“During these days everything will be determined for the city. Because we are being trapped, they want to encircle us," he said.

The soldier said that if the nearby Ukrainian units held their ground, his unit would be able to safely retreat. He said the Russians were jamming Ukrainian communications, making coordination extremely difficult.

“It is not clear who our neighbors are, but someone is there and fighting. We have no connection with them," the solider said.

3:10 a.m. ET, January 12, 2023

Why is Russia so keen to capture the town of Soledar?

From CNN's Rob Picheta, Tim Lister and Olga Voitovych

Smoke raises after shelling in Soledar, Donetsk region, Ukraine, on January 11.
Smoke raises after shelling in Soledar, Donetsk region, Ukraine, on January 11. (Libkos/AP)

Fighting is still raging in Soledar, a salt mine town in eastern Ukraine, despite Russian claims that it has gained control of the region.

Should Russian troops indeed capture the town, it would mark Moscow’s first gain in the Donbas for months — potentially offering President Vladimir Putin some welcome news after a string of defeats on the battlefield since last summer.

The significance of Soledar in military terms is minimal. However, its capture would allow Russian forces, and especially the Wagner mercenary group, to turn their focus on nearby Bakhmut, which has been a target since the summer.

Taking Soledar would also represent a symbolic PR win for the man who runs Wagner — oligarch Yevgeny Prigozhin, who has frequently criticized the Russian Defense Ministry’s management of the “Special Military Operation” in Ukraine.

Read more about Soledar here.

7:57 p.m. ET, January 11, 2023

Russia appoints new head of so-called Ukraine "special military operation"

From CNN’s Mick Krever

Russia’s defense minister has appointed Gen. Valery Gerasimov as commander of the Joint Group of Forces leading the country's so-called “special military operation” in Ukraine.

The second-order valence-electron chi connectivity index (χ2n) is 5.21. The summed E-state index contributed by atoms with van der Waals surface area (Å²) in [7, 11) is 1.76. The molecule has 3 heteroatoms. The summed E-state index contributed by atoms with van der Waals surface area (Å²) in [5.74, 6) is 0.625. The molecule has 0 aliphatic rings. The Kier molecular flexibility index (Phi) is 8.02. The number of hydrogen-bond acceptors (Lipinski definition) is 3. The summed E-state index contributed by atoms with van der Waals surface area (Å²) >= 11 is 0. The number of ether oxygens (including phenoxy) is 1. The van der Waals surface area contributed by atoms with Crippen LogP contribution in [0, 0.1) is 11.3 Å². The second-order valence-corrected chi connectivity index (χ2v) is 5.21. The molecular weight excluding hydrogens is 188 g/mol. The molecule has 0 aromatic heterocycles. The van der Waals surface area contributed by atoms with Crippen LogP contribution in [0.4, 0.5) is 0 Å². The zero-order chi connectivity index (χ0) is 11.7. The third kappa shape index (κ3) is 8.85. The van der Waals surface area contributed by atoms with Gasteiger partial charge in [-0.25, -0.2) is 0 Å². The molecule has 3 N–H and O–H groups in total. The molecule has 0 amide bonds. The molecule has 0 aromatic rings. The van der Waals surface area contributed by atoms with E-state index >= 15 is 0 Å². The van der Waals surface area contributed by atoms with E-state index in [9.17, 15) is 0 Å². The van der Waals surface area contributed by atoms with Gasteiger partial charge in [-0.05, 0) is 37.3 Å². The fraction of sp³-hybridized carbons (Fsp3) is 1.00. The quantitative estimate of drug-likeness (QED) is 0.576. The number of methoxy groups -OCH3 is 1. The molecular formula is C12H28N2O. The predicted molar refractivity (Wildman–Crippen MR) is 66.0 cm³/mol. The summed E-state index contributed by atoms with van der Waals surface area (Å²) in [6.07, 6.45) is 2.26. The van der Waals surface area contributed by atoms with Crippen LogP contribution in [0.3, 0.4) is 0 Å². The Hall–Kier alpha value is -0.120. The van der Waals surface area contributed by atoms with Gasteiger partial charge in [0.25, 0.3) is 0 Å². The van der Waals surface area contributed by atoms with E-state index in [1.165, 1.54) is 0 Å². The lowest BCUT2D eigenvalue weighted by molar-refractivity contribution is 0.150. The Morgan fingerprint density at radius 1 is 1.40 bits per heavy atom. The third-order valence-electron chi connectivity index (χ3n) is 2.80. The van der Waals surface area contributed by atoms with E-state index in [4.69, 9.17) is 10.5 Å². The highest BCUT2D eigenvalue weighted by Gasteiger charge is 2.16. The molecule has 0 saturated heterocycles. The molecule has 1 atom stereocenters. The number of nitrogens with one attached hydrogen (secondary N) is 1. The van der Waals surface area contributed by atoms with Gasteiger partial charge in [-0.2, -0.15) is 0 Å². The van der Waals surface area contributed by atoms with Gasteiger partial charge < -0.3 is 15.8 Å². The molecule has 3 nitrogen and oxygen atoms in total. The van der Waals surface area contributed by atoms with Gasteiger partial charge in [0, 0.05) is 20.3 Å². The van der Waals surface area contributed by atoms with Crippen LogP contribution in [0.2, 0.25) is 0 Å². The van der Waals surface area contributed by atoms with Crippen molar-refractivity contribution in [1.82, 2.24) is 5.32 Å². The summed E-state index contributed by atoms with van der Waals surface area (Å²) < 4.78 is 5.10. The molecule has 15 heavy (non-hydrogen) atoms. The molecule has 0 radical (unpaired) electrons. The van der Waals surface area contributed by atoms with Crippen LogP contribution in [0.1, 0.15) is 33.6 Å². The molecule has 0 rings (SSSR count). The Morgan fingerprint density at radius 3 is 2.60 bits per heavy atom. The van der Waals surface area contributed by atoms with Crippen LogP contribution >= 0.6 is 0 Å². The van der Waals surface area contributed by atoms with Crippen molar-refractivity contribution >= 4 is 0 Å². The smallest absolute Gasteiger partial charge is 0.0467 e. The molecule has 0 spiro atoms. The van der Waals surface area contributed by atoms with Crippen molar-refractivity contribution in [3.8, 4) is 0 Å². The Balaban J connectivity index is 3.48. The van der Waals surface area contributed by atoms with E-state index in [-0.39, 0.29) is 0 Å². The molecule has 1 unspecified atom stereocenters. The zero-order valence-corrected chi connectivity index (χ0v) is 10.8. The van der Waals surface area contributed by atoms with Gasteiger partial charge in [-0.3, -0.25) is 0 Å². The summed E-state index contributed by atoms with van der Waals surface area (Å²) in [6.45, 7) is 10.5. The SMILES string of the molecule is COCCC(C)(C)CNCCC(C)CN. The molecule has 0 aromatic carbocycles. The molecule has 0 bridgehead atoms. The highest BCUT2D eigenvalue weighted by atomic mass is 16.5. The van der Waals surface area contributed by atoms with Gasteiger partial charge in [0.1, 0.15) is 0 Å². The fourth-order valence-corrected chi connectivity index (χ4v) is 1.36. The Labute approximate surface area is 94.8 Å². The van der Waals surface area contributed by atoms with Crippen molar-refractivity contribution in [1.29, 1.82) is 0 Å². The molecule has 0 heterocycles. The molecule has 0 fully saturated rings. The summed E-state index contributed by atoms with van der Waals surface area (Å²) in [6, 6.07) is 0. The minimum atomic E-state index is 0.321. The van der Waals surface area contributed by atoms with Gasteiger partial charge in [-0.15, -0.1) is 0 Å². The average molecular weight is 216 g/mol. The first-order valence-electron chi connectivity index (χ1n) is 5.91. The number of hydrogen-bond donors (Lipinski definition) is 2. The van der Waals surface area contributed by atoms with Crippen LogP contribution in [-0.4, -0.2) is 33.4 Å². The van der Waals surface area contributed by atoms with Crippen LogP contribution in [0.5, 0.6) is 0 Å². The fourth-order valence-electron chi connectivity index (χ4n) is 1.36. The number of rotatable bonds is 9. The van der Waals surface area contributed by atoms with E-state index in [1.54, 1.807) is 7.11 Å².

Gerasimov replaces Gen. Sergei Surovikin, who had been appointed to the role on Oct. 8, 2022, and was in charge of Russian forces during their retreat from large swaths of Ukraine’s Kherson region. Surovikin will now serve as a deputy commander, according to a statement from the Russian Defense Ministry.

“On 11 January 2023, Russian Defence Minister General of the Army Sergei Shoigu assigns new leadership of special military operation,” the ministry said Wednesday on its official Telegram channel

“Chief of General Staff General of the Army Valery Gerasimov has been assigned the commander of the Joint Group of Forces,” it said.

“The deputy commanders are: the Commander-in-Chief of Aerospace Forces General of the Army Sergei Surovikin, the Commander-in-Chief of the Army General of the Army Oleg Salyukov, as well as the Deputy Chief of General Staff of Russian Armed Forces Colonel General Aleksey Kim,” it added.

The ministry said the changes were necessary because of “the amplified range of tasks, the necessity of closer cooperation between services and branches of the Armed Forces, as well as of improving the quality of all types of maintenance and efficiency of commanding the groups of forces.”